In regard to the burden of proof, the State argued that it had "sustained a burden of proof." Defense counsel stated that the "standard at this time is whether or not the State made out their case in terms of proof beyond a reasonable doubt" and that the defense had "sufficiently raised an issue of insanity." The court responded: "I do not believe you have made up your defense of insanity. Not that you have to make it up, but I believe Dr. Stipes and my own observation of the defendant over a long period of time, that I do not believe defendant was insane at the time of the incident * * *." The court found that defendant was sane at the time the murders were committed. When defense counsel stated that defendant would appeal, the court replied, "Okay. The State has the burden."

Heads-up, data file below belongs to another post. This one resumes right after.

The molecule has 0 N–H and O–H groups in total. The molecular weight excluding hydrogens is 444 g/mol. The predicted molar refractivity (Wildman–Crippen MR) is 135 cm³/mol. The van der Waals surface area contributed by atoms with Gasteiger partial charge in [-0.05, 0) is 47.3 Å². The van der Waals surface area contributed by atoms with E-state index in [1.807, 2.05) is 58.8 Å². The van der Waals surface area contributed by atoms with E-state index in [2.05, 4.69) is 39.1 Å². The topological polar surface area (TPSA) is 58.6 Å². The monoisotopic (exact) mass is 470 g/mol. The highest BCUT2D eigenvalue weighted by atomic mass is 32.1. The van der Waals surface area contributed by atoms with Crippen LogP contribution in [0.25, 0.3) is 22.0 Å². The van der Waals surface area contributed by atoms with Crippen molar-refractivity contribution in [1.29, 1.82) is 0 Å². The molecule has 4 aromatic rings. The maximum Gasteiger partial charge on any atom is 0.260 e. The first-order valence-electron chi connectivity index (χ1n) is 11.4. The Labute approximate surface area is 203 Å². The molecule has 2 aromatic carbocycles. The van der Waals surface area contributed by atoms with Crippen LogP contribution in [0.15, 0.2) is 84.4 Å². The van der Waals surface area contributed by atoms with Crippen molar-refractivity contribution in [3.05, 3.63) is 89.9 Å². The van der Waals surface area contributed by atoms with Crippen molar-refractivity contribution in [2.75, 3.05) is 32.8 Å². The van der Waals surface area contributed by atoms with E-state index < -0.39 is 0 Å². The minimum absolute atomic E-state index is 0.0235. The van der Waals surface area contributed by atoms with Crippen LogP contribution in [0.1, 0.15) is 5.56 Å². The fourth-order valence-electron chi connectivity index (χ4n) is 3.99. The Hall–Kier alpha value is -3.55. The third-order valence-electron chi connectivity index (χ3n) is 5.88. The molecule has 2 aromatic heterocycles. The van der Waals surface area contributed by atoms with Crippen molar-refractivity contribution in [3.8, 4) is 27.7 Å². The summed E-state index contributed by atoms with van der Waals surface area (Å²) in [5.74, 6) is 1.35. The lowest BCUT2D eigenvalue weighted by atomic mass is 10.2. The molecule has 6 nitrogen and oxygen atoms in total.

• 1-4 Defendant initially contends that the trial court used the wrong standard of proof, erroneously placing the burden on defendant. At the time the crime was committed in 1980, the law stated that when a defendant introduces evidence sufficient to raise the affirmative defense of insanity, the State carries the burden of proving beyond a reasonable doubt that defendant was sane at the time of the offense. (Ill. Rev. Stat. 1979, ch 38, par. 3-2; People v. Silagy (1984), 101 Ill.2d 147, 461 N.E.2d 415, cert. denied (1984), 469 U.S. 873, 83 L.Ed.2d 156, 105 S.Ct. 227.) The legislature changed this burden, effective January 1, 1984: "When the defense of insanity has been presented during the trial, the burden of proof is on the defendant to prove by a preponderance of the evidence that the defendant is not guilty by reason of insanity." (Ill. Rev. Stat., 1984 Supp., ch. 38, par. 6-2(e).) Despite the fact that the hearing took place after January 1, 1984, the applicable standard is governed by prior law. A shift in the burden of proof relating to the insanity defense would be an ex post facto law if it were applied to the trial of an offense which was committed prior to the amendment of the law. (People v. Hickman (1986), 143 Ill. App.3d 195, 492 N.E.2d 1041; People v. Hollins (1985), 136 Ill. App.3d 1, 482 N.E.2d 1053.) In the present case, the State admitted in closing argument that it had the burden of proof, and argued that it had sustained that burden. Defense counsel pointed out in closing that the State had to sustain a burden of proof beyond a reasonable doubt, while the defense merely had to sufficiently raise the issue of insanity. The court's response that defendant had not "made up your defense of insanity — not that you have to make it up," merely referred to defendant's lack of success in setting up the defense of insanity, and did not indicate defendant carried a burden of proving he was not guilty by reason of insanity by a preponderance of evidence under the new statute. The court then clarified that "[t]he State has the burden." Thus, we find the record shows that the trial court used the pre-1984 standard, which was in effect at the time of the offense, in determining whether defendant was sane when he committed the murders. Furthermore, the State did succeed, under the pre-1984 standard, in proving beyond a reasonable doubt that defendant was sane at the time he committed the murders.